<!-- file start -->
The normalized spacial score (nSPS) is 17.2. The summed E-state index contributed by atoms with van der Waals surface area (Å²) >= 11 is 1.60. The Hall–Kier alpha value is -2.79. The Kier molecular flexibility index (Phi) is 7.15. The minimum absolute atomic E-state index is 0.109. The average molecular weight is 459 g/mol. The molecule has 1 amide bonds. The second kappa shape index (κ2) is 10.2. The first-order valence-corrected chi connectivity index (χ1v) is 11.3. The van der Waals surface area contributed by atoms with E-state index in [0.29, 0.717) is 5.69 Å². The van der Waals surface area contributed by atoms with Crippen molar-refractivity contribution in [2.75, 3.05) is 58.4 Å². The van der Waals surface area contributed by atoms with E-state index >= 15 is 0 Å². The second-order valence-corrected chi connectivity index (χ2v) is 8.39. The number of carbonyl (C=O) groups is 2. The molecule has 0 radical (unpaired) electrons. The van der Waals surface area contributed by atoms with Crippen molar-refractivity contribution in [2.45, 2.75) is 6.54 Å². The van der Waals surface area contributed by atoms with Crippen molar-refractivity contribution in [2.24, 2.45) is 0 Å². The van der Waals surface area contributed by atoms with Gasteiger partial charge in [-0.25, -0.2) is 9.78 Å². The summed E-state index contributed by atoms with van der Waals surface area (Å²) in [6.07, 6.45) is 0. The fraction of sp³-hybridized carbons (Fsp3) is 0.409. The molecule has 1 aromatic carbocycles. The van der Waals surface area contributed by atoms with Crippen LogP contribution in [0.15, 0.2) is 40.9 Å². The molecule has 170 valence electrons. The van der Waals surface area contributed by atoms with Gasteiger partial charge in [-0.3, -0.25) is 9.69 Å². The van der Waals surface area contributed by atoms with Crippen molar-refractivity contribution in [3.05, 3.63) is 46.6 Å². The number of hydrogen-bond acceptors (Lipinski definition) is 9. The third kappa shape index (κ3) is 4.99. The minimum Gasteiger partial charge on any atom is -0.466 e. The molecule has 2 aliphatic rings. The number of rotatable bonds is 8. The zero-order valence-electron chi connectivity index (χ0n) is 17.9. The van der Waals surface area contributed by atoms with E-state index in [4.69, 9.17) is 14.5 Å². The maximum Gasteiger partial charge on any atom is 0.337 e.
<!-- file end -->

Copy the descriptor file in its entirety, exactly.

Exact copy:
The normalized spacial score (nSPS) is 17.2. The summed E-state index contributed by atoms with van der Waals surface area (Å²) >= 11 is 1.60. The Hall–Kier alpha value is -2.79. The Kier molecular flexibility index (Phi) is 7.15. The minimum absolute atomic E-state index is 0.109. The average molecular weight is 459 g/mol. The molecule has 1 amide bonds. The second kappa shape index (κ2) is 10.2. The first-order valence-corrected chi connectivity index (χ1v) is 11.3. The van der Waals surface area contributed by atoms with E-state index in [0.29, 0.717) is 5.69 Å². The van der Waals surface area contributed by atoms with Crippen molar-refractivity contribution in [2.75, 3.05) is 58.4 Å². The van der Waals surface area contributed by atoms with E-state index >= 15 is 0 Å². The second-order valence-corrected chi connectivity index (χ2v) is 8.39. The number of carbonyl (C=O) groups is 2. The molecule has 0 radical (unpaired) electrons. The van der Waals surface area contributed by atoms with Crippen molar-refractivity contribution in [2.45, 2.75) is 6.54 Å². The van der Waals surface area contributed by atoms with Crippen molar-refractivity contribution in [2.24, 2.45) is 0 Å². The van der Waals surface area contributed by atoms with Gasteiger partial charge in [-0.25, -0.2) is 9.78 Å². The summed E-state index contributed by atoms with van der Waals surface area (Å²) in [6.07, 6.45) is 0. The fraction of sp³-hybridized carbons (Fsp3) is 0.409. The molecule has 1 aromatic carbocycles. The van der Waals surface area contributed by atoms with Crippen LogP contribution in [0.15, 0.2) is 40.9 Å². The molecule has 170 valence electrons. The van der Waals surface area contributed by atoms with Gasteiger partial charge in [-0.3, -0.25) is 9.69 Å². The van der Waals surface area contributed by atoms with Crippen molar-refractivity contribution in [3.05, 3.63) is 46.6 Å². The number of hydrogen-bond acceptors (Lipinski definition) is 9. The third kappa shape index (κ3) is 4.99. The minimum Gasteiger partial charge on any atom is -0.466 e. The molecule has 2 aliphatic rings. The number of rotatable bonds is 8. The zero-order valence-electron chi connectivity index (χ0n) is 17.9. The van der Waals surface area contributed by atoms with E-state index in [4.69, 9.17) is 14.5 Å². The maximum Gasteiger partial charge on any atom is 0.337 e.